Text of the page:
Proceedings of Secondes Journées Pédiatriques Médecins Sans Frontières (MSF) (Dakar, 2018)


Malakal community neonatal care strategy

Cite this: Pan African Medical Journal - Conference Proceedings. Aug 2018; 9(9): 16. doi:10.11604/pamj.cp.2018.9.16.743

Submitted: 03 Jul 18   Accepted: 26 Jul 18   Published: 13 Aug 18

Key words: Community-based approach, neonatal care, community health worker, home visit, neonatal mortality, South Sudan

© Inmaculada Carreras et al. This is an Open Access article distributed under the terms of the Creative Commons Attribution License (, which permits unrestricted use, distribution, and reproduction in any medium, provided the original work is properly cited.

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Corresponding author: Inmaculada Carreras, PMR, OCBA, Malakal, South Sudan (

This abstract is published as part of the proceedings of Secondes Journées Pédiatriques Médecins Sans Frontières (MSF)(SENEGAL, )

Malakal community neonatal care strategy

Inmaculada Carreras1,&, Carmen Terradillos1, Elena Grandío2, Miriam Steinsto3, Azuma Simon3, Christina John3, Juliana Othow3, Aliza Joseph3, Martín Sosa4, Aziz Harouna2, Mohamed Eltom Hamid5, Nadia Lafferty6


1PMR, South Sudan, OCBA, Malakal, South Sudan, 2MedCo, OCBA, Malakal, South Sudan, 3IECHP, OCBA, Malakal, South Sudan, 4Dep MedCo, OCBA, Malakal, South Sudan, 5OCBA, Nairobi, 6OCBA, Barcelona, Spain



&Corresponding author
Inmaculada Carreras, PMR, OCBA, Malakal, South Sudan




Introduction: most neonatal deaths occur within the first week of life. In order to reduce neonatal mortality in low and middle-income countries, World Health Organization (WHO) has proposed an action plan promoting home follow-up of neonates in the early days after birth. This WHO program has been recently implemented in Malakal’s protection of civilians site in South Sudan. The aim of this study is to present preliminary data on changes in health indicators after implementation of this initiative.


Methods: the strategy was set up by defining human and logistic requirements and by drawing up a data collection checklist. MSF medical team performed a 20-hour training to Community Health Workers (CHW). Home visits were scheduled at days 1, 3 and 7 after birth. Feeding, weight and the presence of danger signs were assessed. If any abnormality was detected, the newborn was transferred to our hospital. Total admissions, number referrals and presence of danger signs were recorded. Mortality rate (inpatient department (IPD) and community) was measured.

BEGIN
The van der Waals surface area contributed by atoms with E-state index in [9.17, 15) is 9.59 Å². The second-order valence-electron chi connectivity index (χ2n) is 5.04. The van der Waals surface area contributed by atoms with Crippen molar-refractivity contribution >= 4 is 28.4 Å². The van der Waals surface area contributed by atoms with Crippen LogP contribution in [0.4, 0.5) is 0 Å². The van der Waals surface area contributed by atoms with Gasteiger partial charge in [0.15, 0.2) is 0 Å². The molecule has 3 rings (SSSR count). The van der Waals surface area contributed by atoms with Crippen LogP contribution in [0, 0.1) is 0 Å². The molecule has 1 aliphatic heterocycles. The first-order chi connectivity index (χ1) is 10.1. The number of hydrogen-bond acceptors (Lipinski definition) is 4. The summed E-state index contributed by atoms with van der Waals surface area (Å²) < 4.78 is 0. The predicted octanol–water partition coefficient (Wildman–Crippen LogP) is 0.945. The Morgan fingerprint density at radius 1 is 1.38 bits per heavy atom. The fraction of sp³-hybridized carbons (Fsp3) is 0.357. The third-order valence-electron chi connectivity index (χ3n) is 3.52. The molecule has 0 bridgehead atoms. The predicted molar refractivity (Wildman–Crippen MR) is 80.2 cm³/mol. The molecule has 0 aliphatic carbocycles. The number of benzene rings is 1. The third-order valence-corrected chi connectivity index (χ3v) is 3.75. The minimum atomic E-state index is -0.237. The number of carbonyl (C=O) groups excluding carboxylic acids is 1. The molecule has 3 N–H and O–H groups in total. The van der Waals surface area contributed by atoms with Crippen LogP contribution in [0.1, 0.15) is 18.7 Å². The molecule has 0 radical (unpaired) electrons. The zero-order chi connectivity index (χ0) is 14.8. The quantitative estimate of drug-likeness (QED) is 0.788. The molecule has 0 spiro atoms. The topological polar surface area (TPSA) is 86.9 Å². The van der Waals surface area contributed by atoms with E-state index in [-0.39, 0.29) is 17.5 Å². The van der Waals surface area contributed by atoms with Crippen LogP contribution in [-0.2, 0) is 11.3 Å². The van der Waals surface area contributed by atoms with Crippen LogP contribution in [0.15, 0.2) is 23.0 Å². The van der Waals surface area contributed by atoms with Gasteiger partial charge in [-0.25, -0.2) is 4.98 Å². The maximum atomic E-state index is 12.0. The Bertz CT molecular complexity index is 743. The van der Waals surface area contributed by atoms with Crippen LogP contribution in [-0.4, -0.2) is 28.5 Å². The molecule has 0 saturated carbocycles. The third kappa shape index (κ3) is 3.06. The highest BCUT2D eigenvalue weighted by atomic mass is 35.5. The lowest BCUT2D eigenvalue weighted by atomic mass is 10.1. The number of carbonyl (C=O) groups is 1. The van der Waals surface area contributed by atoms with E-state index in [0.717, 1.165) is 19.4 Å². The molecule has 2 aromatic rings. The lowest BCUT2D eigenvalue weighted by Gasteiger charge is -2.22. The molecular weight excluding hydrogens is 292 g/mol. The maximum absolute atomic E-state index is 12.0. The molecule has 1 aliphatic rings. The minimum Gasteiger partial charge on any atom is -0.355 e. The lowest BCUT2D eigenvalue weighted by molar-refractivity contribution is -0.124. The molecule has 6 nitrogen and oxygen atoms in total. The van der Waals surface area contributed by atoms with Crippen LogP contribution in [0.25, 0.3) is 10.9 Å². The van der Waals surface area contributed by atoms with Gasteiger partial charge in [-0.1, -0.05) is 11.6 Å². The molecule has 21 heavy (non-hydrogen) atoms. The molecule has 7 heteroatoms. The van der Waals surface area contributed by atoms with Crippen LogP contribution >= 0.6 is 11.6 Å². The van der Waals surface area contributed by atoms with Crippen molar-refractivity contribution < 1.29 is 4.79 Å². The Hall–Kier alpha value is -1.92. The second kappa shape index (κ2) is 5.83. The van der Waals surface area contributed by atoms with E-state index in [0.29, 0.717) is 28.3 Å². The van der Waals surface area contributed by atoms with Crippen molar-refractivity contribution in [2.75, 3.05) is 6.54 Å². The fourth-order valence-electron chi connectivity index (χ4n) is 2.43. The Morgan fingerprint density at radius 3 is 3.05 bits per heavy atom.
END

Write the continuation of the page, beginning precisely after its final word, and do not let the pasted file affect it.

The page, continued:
Results: 253 newborns were followed-up by CHW within the first 15 weeks of the program. 38 (15%) were referred to hospital due to the presence of danger signs: fever (n = 32), reduced responsiveness (n = 22), inability to feed (n = 11), breathing difficulty (n = 5), seizures (n = 2). 18 of them were admitted. Five home deliveries (1.9% of total newborns) and one reported neonatal death were detected during home visits. IPD neonatal mortality rate decreased from 4.5% to 3.1%. No neonatal deaths were found in the community after the first week of this strategy.


Conclusion: our preliminary results show that the WHO neonatal home follow-up plan can be implemented in resource-limited settings, and that a CHW home-visit care model could improve neonatal health indicators through early detection of danger signs. More data is required to verify that the improvement in IPD neonatal mortality is linked to the implementation of this strategy and is sustained. Malakal’s experience might eventually be generalized to similar environments.





















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